11 - 12 Years a Slave
Steve McQueen's skill as a visual filmmaker has never been in doubt, but in 12 Years a Slave he marries that skill to a strong narrative and supports it with a depth of emotion that has been absent from his previous work, and the result is extraordinary. By recounting the tale of Solomon Northup, McQueen can build his film on a powerful redemptive narrative while showing the myriad ways in which slavery corrupted all those who were tainted by it. In this way the film feels worthy of comparison to Schindler's List, in the way it finds a balance between bring a painful subject to the attention of a wide audience, without softening the cruelty of the age. McQueen's approach is intelligent and measured. He knows that this material carries an inherent power, and all he has to do is render it honestly and without adornment. The film keeps simmering quietly for almost its whole running time until, in an shattering closing scene, all of that anger, pain and despair finally overflows.
10 - Frances Ha
Nobody has quite known how to best utilise Greta Gerwig's unique screen presence, so thank God she decided to do something about it by co-writing this gorgeous film with Noah Baumbach. Her input appears to have had a rejuvenating effect on Mr Baumbach too, as Frances Ha is far less caustic and bitter than his earlier works, which is a very pleasing development. This portrait of a 27 year-old New York dancer struggling to work out where exactly her life is going will resonate with anyone who has felt lost and confused in a big city, and who has felt like they are failing at life while their contemporaries move forward and become "a real person," as Frances puts it. The film is so light on its feet, and so effortless, it's easy to overlook the skill that has gone into its filmmaking, with its superb cinematography and jaunty rhythms recalling the spirit of the French new wave. Every scene rings true, sometimes painfully so, and the film has a timeless quality that suggests we'll look back on it in years to come with the affection we have for early Woody Allen films.
9 - Paradise: Love / Paradise: Faith / Paradise: Hope
Ulrich Seidl's Paradise trilogy occasionally exhibits the director's worst instincts, but taken as a whole these three films represent his most accomplished filmmaking achievement to date. Each film boasts a tremendous performance from its female lead and typically striking compositions (Ed Lachman and Wolfgang Thaler's cinematography ranks among the year's finest), and each film is filled with the kind of long, uncomfortable, unpredictable sequences that only Seidl can produce. But what really distinguishes these films is the compassion evident in Seidl's handling of these tales. I found Love's portrait of a middle-aged woman looking for love in a place where sex and money are all that matters to be painfully moving, and while Faith is the weak link in this triptych, it still contains a number of powerful moments and two fascinating performances. However, the real surprise here is Hope. An Ulrich Seidl film set in a teenage fat camp sounds like a recipe for disaster, but he confounds all expectations by producing a sensitive and touching portrait of a teen's unrequited crush on an older man, which ends his trilogy on a surprising high note.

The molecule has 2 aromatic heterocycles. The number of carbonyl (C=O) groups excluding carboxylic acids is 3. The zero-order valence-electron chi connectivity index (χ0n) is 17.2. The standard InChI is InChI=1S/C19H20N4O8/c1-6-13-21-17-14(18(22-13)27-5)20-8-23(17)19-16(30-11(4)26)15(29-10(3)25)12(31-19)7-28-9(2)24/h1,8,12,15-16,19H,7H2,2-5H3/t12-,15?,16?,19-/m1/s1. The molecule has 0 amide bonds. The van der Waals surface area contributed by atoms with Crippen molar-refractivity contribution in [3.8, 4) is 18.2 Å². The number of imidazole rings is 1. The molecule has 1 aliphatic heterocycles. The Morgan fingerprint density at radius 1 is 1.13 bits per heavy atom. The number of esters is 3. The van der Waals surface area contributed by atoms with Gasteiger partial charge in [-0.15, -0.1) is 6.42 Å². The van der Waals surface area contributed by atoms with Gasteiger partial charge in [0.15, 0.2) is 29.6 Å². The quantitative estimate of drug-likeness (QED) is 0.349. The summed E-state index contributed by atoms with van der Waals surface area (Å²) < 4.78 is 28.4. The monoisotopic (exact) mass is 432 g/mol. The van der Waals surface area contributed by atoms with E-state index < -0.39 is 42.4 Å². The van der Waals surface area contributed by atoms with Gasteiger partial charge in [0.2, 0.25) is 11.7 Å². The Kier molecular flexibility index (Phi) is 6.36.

8 - Before Midnight
It is a rare thing indeed to find the third film in a trilogy on a number of 10-best lists, but then Richard Linklater's Before... series is no ordinary trilogy. Linklater, Julie Delpy and Ethan Hawke (who co-wrote) have let nine years elapse between each of their sequels to 1995's Before Sunrise, allowing the characters time to grow and change, and ensuring that we find them in new circumstances every time we visit them. These films have created a portrait of a relationship that is quite unlike anything else in cinema, and they have done it largely through dialogue, as each film focuses on the long conversations that Jesse and Céline share. Before Midnight again follows this couple as they wander the streets and discuss matters both large and small, but this time the tone of the conversation is more fractious and combative. If Before Sunrise was a film about falling in love, and Before Sunset was a film about second chances, then Before Midnight tackles the difficulty of keeping love alive. The argument that rages between them in the film's second half is vividly real, but so is the depth of affection they share with each other, which is mirrored by the rapport that we have established with them over the course of these films. Before Midnight is fluid, witty, probing and perfectly performed by two actors who know their characters – and each other – intimately. Will we see Jesse and Céline again in nine years? Who knows, but it's reassuring to know that they're still out there, enduring life's ups and downs together.